As a result, purses and mobile phones were routinely snatched off kitchen counters. These were ridiculously preventable crimes. Living in a concrete womb seemed to make people believe they could totally ignore the possibility of crime that somehow so captured the imagination of Pistorius that he felt compelled to post his now famous 2012 tweet: "Nothing like getting home to hear the washing machine on and thinking its an intruder to go into full combat recon mode into the pantry! waa"

Why brutality is ingrained in psyche of South Africa

When I read that, my first thought was "full combat recon mode"? Pistorius might have been on edge, but we in the body corporate sent out endless nagging e-mails to our far less combat ready complex dwellers urging them to lock their doors, close their windows, and set their alarms at night.

We told them to not leave their garage doors open, and not to make copies of the outside pedestrian gate key for the legions of maids and gardeners who descended on the complex every morning. We begged them to lock their front doors when they popped out to the shops and admonished them to please not let just any stranger in who rang the outside buzzer claiming he was working in one of the empty units.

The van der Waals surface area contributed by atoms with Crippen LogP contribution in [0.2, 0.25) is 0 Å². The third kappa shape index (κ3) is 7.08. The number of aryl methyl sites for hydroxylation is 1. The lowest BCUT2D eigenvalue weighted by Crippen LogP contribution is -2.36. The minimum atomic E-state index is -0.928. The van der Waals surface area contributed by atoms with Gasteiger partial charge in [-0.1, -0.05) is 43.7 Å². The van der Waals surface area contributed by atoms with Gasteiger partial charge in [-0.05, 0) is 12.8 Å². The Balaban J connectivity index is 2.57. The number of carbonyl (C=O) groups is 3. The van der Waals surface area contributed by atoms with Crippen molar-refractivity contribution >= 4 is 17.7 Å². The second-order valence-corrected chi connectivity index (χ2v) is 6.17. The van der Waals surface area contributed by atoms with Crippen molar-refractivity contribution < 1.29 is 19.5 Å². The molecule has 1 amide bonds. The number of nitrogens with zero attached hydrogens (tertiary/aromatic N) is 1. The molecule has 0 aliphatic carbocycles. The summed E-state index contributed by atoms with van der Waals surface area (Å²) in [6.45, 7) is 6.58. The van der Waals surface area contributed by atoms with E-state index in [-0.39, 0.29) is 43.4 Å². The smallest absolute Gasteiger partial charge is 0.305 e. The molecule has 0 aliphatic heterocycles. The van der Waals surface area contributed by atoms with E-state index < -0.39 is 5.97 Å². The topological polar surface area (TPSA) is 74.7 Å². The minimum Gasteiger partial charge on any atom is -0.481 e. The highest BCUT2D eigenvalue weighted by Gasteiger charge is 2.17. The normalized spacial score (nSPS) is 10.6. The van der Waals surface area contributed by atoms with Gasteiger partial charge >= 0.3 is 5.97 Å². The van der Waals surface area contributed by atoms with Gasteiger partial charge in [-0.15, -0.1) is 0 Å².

Our e-mails went mostly unheeded, and the occasional pilfering continued. It seemed that nobody was even vaguely interested in going "full combat recon mode." Why was Pistorius so up for it, I wondered? Then it occurred to me that very few people who are really in "full combat recon mode" have the presence of mind to pick up an iPhone and tweet about it. And even add a weird "waa."

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We only had one violent incident at our complex. A woman who lived alone was found dead in her kitchen one morning. She had been strangled. None of her things were taken, and her BMW was untouched. Of course we were communally shocked and then worried about our own safety. A week later the detective assigned to the case dropped by to tell us that she had argued with her boyfriend and he had killed her in a rage. The guy was charged with murder but never went to trial. Turns out he got off on a technicality.

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The opinions expressed in this commentary are solely those of Ron Irwin.